Hungary’s healthcare system is the weakest of all Central European countries.
“The Hungarian health system is very close to how it was 30 years ago as no major comprehensive reforms have actually taken place”, said András Vértes, president of the GKI Economic Research Institute.
Hungary, which ranks only 48th the Bloomberg Healthiest Countries Index, is also the fourth most obese country in the world. The index takes into account different factors, including life expectancy as well as environmental variables such as access to clean water or the degree of sanitation in a country.
“One important reason is that in a European comparison the Hungarian health system is underfunded. Health spending per capita is only about half of the EU average and the gap has widened over the last decade,” comments Réka Branyiczki, a researcher at TARKI Social Research Institute.
“Hungary is one of only a few countries where the share of GDP allocated to health did not increase between 2005 and 2017. The country spent 7.2 per cent of GDP on health care in 2015, of which one third was out-of-pocket, which is remarkably high in the EU, contributing to the wide health inequalities within the country. Apart from the underfunded system, unhealthy lifestyles (dietary risks, tobacco, alcohol consumption and lack of physical activity) are also a major source of poor health in Hungary,” she tells Emerging Europe.
Is it all about money?
In 2010 the Ministry of Health was dissolved into the new Ministry of Human Resources, losing its power for advocacy. Also, corruption is strongly present within the healthcare system, as is the concept of para-solvency (or compulsory gifts). In fact, since 1950, doctors working directly with patients were allowed to accept money from them in addition to their base salaries. Today, distrust of healthcare and the lack of transparency in the system are forcing people to use these ‘gifts’ as an attempt to secure trustworthy services for themselves. Therefore, the division between public and private healthcare is further deepening the gap between rich and poor in society.
“A complete structural change is extremely difficult and complex, and while the overwhelming majority and popularity of the government give them the opportunity to tackle the issue, structural reform has been postponed and instead the government is muddling through,” continues Mrs Branyiczki.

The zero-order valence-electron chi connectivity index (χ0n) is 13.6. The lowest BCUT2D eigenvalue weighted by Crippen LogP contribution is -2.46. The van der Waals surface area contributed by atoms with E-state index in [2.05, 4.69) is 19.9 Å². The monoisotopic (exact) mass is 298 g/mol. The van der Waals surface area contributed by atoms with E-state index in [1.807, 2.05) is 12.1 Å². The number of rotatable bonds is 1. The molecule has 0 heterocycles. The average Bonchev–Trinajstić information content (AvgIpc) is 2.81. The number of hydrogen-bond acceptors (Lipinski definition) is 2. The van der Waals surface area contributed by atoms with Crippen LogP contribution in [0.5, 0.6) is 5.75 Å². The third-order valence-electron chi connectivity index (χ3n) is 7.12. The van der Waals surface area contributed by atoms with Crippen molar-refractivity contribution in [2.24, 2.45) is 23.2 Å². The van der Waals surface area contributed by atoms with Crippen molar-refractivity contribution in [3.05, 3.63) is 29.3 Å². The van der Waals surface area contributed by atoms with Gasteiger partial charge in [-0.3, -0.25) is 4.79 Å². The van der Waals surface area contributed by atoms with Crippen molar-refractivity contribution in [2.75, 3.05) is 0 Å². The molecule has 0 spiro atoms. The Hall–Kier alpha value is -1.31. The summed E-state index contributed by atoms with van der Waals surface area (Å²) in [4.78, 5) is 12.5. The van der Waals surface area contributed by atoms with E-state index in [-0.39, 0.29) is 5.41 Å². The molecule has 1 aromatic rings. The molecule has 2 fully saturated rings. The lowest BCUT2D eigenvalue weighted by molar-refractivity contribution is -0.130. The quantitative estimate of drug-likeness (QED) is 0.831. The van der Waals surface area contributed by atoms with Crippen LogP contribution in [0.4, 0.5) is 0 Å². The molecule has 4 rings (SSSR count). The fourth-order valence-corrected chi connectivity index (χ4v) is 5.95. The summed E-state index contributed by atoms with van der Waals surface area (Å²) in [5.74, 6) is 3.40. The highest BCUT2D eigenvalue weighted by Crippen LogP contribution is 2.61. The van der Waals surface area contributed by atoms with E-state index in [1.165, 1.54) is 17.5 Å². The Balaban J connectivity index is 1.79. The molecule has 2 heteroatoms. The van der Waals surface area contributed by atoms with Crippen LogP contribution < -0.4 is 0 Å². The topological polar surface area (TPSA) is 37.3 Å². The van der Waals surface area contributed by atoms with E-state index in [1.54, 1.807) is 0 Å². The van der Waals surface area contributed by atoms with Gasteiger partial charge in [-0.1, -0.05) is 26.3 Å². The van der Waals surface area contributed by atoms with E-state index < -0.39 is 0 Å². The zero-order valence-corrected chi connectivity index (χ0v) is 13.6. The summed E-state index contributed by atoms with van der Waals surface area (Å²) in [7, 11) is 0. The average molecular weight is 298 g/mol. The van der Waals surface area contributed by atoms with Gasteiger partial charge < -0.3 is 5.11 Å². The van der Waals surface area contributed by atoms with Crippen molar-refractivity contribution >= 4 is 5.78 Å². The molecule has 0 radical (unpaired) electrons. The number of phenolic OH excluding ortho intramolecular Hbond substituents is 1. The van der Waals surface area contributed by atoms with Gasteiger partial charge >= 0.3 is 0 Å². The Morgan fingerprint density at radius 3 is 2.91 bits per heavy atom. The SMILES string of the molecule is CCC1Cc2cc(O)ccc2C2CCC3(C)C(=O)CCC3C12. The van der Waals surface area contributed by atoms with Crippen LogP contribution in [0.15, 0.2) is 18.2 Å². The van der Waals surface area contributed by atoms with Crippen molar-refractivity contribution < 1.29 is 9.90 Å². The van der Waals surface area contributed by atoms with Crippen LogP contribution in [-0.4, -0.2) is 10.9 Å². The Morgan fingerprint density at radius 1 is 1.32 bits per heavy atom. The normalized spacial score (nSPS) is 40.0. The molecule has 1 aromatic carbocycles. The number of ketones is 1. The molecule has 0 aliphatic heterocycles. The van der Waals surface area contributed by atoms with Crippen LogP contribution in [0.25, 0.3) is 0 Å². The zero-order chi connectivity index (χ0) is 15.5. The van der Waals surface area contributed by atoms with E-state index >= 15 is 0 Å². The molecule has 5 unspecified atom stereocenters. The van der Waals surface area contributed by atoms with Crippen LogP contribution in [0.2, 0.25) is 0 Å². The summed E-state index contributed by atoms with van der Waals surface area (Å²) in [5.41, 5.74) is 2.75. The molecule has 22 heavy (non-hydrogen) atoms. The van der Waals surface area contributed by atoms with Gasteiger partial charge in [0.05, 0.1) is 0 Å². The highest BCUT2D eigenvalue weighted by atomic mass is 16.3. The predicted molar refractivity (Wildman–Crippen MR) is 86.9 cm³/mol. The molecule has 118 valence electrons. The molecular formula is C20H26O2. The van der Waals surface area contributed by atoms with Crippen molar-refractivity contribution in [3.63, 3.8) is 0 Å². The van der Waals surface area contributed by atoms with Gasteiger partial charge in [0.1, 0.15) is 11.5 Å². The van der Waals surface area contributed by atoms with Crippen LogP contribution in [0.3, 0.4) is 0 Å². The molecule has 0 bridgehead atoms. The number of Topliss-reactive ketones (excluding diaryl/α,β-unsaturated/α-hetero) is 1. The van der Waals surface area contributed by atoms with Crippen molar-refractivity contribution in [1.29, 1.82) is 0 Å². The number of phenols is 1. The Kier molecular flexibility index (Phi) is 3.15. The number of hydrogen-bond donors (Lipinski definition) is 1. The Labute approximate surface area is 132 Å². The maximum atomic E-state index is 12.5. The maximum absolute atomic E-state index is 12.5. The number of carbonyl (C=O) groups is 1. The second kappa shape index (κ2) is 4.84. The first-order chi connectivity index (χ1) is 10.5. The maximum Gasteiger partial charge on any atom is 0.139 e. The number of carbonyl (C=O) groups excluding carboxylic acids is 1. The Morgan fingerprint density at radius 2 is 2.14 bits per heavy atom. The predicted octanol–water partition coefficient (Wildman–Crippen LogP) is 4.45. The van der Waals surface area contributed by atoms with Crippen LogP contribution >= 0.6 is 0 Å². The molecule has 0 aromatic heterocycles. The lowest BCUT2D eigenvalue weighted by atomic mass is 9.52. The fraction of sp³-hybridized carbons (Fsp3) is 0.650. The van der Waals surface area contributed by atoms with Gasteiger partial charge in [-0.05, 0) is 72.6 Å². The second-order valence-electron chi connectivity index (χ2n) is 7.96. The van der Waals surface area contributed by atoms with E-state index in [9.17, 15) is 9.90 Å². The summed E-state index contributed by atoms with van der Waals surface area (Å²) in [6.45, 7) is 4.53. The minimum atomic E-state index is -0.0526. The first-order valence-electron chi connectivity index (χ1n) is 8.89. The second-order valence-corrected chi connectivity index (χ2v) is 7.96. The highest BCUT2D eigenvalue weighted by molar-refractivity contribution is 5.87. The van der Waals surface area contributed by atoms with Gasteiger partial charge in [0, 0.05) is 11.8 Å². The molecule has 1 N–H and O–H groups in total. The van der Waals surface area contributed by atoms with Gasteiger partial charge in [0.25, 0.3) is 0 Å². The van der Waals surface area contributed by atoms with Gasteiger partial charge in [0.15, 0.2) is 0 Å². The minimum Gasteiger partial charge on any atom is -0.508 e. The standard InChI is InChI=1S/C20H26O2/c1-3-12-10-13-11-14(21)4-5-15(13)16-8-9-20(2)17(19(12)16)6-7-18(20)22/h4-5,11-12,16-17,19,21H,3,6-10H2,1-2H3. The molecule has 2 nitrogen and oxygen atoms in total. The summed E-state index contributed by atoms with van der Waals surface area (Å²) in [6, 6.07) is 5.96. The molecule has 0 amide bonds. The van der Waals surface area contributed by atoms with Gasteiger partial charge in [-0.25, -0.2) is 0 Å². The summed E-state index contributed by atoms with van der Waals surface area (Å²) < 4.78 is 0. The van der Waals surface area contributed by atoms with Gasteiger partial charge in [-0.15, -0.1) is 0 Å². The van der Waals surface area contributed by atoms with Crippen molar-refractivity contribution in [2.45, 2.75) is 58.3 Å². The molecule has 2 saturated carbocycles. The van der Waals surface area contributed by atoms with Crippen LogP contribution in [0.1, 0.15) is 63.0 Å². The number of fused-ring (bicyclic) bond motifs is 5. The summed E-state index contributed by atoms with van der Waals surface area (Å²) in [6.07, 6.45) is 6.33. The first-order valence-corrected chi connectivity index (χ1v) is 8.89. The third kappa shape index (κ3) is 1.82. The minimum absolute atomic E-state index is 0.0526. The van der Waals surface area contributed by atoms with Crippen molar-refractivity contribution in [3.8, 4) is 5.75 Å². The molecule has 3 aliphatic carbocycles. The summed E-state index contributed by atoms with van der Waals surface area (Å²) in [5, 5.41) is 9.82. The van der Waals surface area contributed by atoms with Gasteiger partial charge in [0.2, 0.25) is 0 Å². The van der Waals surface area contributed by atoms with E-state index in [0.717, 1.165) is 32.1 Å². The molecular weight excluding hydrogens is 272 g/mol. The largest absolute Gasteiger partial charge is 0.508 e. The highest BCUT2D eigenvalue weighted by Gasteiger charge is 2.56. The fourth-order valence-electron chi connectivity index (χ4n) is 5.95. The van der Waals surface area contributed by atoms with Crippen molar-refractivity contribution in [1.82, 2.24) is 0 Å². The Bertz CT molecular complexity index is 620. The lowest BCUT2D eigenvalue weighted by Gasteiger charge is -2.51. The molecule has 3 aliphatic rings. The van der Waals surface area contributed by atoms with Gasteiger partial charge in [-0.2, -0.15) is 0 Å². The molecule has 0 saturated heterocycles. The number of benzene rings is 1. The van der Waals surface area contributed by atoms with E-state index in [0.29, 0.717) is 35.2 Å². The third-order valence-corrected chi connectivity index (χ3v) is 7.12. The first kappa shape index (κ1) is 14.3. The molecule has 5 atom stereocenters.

“Consensus among the various stakeholders and a vision or longer-term strategy would be needed, but seemingly the political will is weak. A reason could be that it is politically risky (due to vested interests) and the political pay-off is uncertain.”
One way of reforming the system could be to put more effort into shifting towards primary care, in the hope of preventing unnecessary hospitalisations.
“Strengthening the role of GPs as gate-keepers could help. Hungarians (and most of the developed countries) are also over consuming pharmaceuticals and antibiotics. And emphasising prevention (promoting a healthy lifestyle and better preventive care) could cut some costs,” she adds.
Longer, but poorer lives
Although life expectancy has continuously increased since the middle of the 1990s, the additional years are spent in a state of poor health.
“Three things influence the state of health and life expectancy. One is direct risk factors, including how we eat, unhealthy habits, living conditions, pollution and stress. Another factor is our social status as determined by the level of education, income and our place in the labour market. The third factor is the accessibility and quality of the health care system. Over the past few decades the importance of the health care system to health conditions has greatly increased,” says Éva Orosz, a professor of social science at the Eötvös Loránd University.
“While life expectancy is increasing, the gap in life expectancy at birth compared to the European average has not decreased since 2000. In 2015 it was still almost five years lower than the EU average, mostly due to the higher mortality rate from cardiovascular diseases and cancer,” underlines Mrs Branyiczki.
According to OECD data, the rates of amenable mortality in Hungary are among the highest in the EU, and expected healthy life years at birth in Hungary is 60.2 for females and 59.5 for males, approximately four years lower than the EU average.
“Accordingly, public worry is on the rise as well. In 2018, 46 per cent of Hungarians said health and social security were the two most important issues facing the country,” Mrs Branyiczki explains.
“Since 2016 health has consistently been named as the most important issue in Eurobarometer surveys and the rate increased from 37 per cent to 46 per cent in two years, which indicates that consumers also perceive a deteriorating trend and a growing threat. In general, prevention, promoting healthier lifestyles, and improving access to healthcare would help. As of today, despite its expansion, private health care is still a privilege of the upper and upper-middle classes.”
(Not) Retaining talent
Wages in Hungary are continually growing except for two sectors: healthcare and education. In healthcare, salaries have only increased by 2.2 per cent, which does not reach the annual rate of inflation in Hungary, and the situation is even worse in education.
Mrs Branyiczki thinks that the most efficient way to retain medical talent is by increasing salaries and abolishing para-solvency in the system.
“An especially alarming problem is filling general practitioner positions in Hungary, especially in rural areas. Currently, almost five per cent of general practitioner positions are vacant. That will only increase, as almost half of GPs are over 60 and will retire soon,” she says.